“People think that intimacy is about sex. But intimacy is about truth. When you realize you can tell someone your truth, when you can show yourself to them, when you stand in front of them bare and their response is ‘you’re safe with me’- that’s intimacy.” — Taylor Jenkins Reid
Taylor Jenkins Reid’s The Seven Husband’s of Evelyn Hugo grants us center stage view into the life of the fictional Evelyn Hugo, a movie star who rose from nothing to eventually rank among some of Hollywood’s greatest names in film.
Monique Grant, a writer for the magazine Avant, is one day pulled aside by her boss Frankie and is informed that Evelyn Hugo, revered movie star and Oscar winner, has handpicked her to write a piece on her.
Though completely taken by surprise and still not entirely sure that she’s the best person for the job, Monique heads over to Evelyn’s place in New York, meets with her, and soon begins to realize the force of nature that Evelyn Hugo is. She learns that Evelyn isn’t really interested in doing a piece for the magazine, she actually wants Evelyn to write her biography.
As Evelyn begins to recount her long career, her fierce, grab-life-by-the-horns attitude is revealed. With her mother dead when Evelyn was just 14 and growing up with an abusive father, Evelyn jumps at the first chance she gets to escape a life that promises nothing but misery. So she lands her first husband, a lighting tech who works in Hollywood. Evelyn sees her chance at putting her foot in the door and starting an acting career. Fearless and sometimes even without scruples, Evelyn climbs the ladder, using people as she needs to to get what she wants. Thus, she moves from husband to husband, some whom she married out of convenience, fewer out of love; her star, however, always steadily rising.
During this time, Monique comes to learn a few life lessons from Evelyn. Mainly that to get where she wants she has to take what she wants and stop waiting for anyone to give it to her. Monique then begins to assert herself, in her job, and even in her marriage which is far from salvaging.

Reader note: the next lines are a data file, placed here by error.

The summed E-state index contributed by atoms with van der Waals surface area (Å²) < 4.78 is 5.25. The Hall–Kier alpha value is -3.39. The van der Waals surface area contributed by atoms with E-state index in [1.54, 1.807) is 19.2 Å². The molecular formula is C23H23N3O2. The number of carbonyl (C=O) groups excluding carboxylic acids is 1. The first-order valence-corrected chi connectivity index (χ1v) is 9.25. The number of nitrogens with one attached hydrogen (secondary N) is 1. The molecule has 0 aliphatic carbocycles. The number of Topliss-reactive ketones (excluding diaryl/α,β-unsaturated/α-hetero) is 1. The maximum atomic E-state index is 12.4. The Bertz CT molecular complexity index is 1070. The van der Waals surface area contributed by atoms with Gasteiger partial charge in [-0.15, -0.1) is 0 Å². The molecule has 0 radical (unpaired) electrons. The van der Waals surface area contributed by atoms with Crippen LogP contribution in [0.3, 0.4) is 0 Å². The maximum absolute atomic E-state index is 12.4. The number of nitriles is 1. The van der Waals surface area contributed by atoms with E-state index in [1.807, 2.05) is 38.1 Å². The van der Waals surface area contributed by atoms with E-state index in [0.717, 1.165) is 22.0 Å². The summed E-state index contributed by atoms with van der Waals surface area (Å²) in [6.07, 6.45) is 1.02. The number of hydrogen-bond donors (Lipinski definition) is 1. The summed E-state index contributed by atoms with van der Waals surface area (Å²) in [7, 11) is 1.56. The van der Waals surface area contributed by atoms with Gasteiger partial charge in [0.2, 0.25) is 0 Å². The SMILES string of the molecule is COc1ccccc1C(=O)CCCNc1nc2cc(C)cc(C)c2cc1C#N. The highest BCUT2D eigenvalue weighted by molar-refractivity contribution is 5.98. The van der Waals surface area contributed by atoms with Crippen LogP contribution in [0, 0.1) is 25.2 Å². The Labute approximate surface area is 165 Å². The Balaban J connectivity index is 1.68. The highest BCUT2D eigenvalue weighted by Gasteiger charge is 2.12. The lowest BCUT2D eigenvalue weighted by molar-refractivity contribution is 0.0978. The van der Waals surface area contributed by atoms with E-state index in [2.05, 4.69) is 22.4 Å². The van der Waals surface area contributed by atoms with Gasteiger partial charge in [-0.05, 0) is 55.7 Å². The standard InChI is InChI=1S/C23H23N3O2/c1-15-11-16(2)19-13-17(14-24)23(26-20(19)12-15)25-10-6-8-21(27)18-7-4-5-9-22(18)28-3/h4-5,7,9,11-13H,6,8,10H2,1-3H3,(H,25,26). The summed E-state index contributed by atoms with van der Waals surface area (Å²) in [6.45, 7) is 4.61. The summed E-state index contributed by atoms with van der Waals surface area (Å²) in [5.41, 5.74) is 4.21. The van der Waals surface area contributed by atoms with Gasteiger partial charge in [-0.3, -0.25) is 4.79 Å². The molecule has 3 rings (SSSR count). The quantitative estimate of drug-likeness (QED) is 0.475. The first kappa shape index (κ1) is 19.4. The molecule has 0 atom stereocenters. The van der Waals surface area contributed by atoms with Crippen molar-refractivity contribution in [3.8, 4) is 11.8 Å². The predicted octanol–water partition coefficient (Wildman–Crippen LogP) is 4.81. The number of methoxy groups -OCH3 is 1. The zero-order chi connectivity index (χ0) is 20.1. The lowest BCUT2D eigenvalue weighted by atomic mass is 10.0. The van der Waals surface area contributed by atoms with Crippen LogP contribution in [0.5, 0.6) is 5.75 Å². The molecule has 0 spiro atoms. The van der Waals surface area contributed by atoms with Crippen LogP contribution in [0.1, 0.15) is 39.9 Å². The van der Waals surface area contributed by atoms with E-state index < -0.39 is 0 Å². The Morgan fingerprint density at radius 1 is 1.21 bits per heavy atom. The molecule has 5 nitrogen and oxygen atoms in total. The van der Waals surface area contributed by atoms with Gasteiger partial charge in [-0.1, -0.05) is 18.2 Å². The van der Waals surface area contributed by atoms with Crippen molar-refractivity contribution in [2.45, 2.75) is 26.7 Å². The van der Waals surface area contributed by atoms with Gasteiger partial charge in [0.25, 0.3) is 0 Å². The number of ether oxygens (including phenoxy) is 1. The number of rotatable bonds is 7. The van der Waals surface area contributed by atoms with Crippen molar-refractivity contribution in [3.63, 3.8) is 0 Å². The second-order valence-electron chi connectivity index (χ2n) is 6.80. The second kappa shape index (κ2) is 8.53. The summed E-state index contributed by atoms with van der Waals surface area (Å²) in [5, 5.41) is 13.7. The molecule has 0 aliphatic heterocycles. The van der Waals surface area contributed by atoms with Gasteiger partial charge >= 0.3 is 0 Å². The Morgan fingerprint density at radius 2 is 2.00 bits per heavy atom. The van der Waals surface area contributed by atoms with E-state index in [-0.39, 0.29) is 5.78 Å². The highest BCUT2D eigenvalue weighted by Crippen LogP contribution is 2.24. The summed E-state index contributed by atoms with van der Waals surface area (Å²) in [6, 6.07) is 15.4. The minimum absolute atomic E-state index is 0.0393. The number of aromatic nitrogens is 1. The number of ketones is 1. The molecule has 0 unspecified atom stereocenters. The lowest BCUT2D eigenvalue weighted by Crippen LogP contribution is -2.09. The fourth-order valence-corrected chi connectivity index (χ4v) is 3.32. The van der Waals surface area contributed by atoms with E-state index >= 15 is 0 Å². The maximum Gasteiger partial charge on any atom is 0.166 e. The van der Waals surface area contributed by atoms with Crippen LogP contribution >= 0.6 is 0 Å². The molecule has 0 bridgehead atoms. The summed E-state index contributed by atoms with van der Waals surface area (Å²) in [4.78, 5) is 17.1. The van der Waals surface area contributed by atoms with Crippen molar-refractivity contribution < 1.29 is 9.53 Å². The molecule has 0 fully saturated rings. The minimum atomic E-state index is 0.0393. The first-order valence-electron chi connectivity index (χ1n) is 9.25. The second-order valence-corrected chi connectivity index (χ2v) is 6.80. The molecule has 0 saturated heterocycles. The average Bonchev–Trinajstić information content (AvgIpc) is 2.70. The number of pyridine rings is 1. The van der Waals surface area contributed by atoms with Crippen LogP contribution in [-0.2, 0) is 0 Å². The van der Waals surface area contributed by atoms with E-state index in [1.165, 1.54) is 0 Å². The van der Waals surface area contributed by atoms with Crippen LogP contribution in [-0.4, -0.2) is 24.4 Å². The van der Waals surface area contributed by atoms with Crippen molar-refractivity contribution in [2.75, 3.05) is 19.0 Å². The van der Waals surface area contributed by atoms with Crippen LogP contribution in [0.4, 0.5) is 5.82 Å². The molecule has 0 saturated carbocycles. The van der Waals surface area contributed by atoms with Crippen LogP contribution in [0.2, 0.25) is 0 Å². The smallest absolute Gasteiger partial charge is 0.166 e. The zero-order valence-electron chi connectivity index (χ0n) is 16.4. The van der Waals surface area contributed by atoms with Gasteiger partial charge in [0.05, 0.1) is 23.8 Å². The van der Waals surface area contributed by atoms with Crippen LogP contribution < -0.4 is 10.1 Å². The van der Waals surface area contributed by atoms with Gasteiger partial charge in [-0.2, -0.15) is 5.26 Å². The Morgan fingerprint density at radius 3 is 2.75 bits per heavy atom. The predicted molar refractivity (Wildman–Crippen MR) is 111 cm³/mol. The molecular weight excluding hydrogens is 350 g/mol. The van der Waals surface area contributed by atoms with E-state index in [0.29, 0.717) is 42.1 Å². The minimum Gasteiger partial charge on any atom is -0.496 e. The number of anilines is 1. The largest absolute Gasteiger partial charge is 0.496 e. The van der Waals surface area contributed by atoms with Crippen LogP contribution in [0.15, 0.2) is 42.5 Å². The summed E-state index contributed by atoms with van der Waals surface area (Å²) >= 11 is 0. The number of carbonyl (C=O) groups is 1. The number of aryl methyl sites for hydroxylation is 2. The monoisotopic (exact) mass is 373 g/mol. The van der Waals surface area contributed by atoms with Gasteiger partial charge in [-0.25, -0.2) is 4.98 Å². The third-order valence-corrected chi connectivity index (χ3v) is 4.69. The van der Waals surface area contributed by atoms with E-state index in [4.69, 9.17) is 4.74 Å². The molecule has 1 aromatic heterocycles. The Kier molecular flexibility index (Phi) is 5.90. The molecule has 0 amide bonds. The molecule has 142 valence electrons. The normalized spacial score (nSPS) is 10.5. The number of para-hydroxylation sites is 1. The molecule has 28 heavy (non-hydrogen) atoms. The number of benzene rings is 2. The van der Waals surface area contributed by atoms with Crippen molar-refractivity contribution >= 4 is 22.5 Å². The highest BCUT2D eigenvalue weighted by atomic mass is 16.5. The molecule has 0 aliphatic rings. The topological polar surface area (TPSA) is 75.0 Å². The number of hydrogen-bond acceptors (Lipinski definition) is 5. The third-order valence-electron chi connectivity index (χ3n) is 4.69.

But just as Evelyn begins to grow on Monique, she reveals a tragic secret that connects both their pasts and could potentially turn Monique against her.
Though the narrative sometimes felt a bit rushed, and though maybe a couple of Evelyn’s husbands felt a little irrelevant to the story (perhaps just existing to add numbers to her history of husbands), The Seven Husbands of Evelyn Hugo is entertaining from beginning to end.
Evelyn’s character is absorbing, calculating but also admirable. I’m always pleased to find a female protagonist who quite literally gives no fucks about what people think of her. It’s refreshing to read about a woman, even if she’s fictional, who burns whatever path she needs to as long as it means achieving her goals. Evelyn is a symbol of strength, not just for her art but as well for expressing her sexuality in ways many women would never dare to due to societal constraints.
At every moment, Evelyn steals the spotlight, bringing Monique nearly down to side character status. Monique’s life, in itself, isn’t very interesting. She’s currently split up from her husband with Evelyn coaxing her to find the power to break it off for good and begin divorce proceedings. However, this drama extends for about a total of two scenes which at times feel intrusive. There just isn’t enough in the narrative to make us care for Monique’s story. So we trudge through the bits that talk about her life, simply waiting to get back to Evelyn’s story.
The twist, or supposed shocking secret that Evelyn reveals to Monique, is actually not that much of a shock. Throughout the story, Reid builds up the crescendo leading up to this big revelation, and when it does come, the reader is left empty and wondering, “Is that it?”
It’s supposed to be this dark and tragic secret, but it’s hard to feel invested in it because Evelyn and Monique barely know each other. Not to mention, Evelyn has such disregard for what people think of her that it almost doesn’t even matter at all. The plot twist ends up seeming like a gimmick just to create a deeper connection between the two main characters. If you ask me, I would’ve been happy reading about a journalist who writes a piece on a famous Hollywood star without the added twist.
Nevertheless, the reveal neither adds nor takes anything from the story since the real heart of it lies with Evelyn serving as a female icon of strength, perseverance and determination. Evelyn is inspirational in that she doesn’t take no for an answer and in that her biggest strength is also her biggest flaw. But she moves through Hollywood taking what she knows she deserves and stopping to accommodate no one.
Evelyn is also one of the very few Latinx protagonists. This makes her even more fascinating to me. The story never forgets to delve into this part of her story — the racism she experiences as Hollywood tries to erase her Latinidad by making her a platinum blonde and changing her name.
Topics of sexuality and racism are also touched upon, making it an all-around diverse and inclusive book that shines a light on topics readers are more than eager to read about.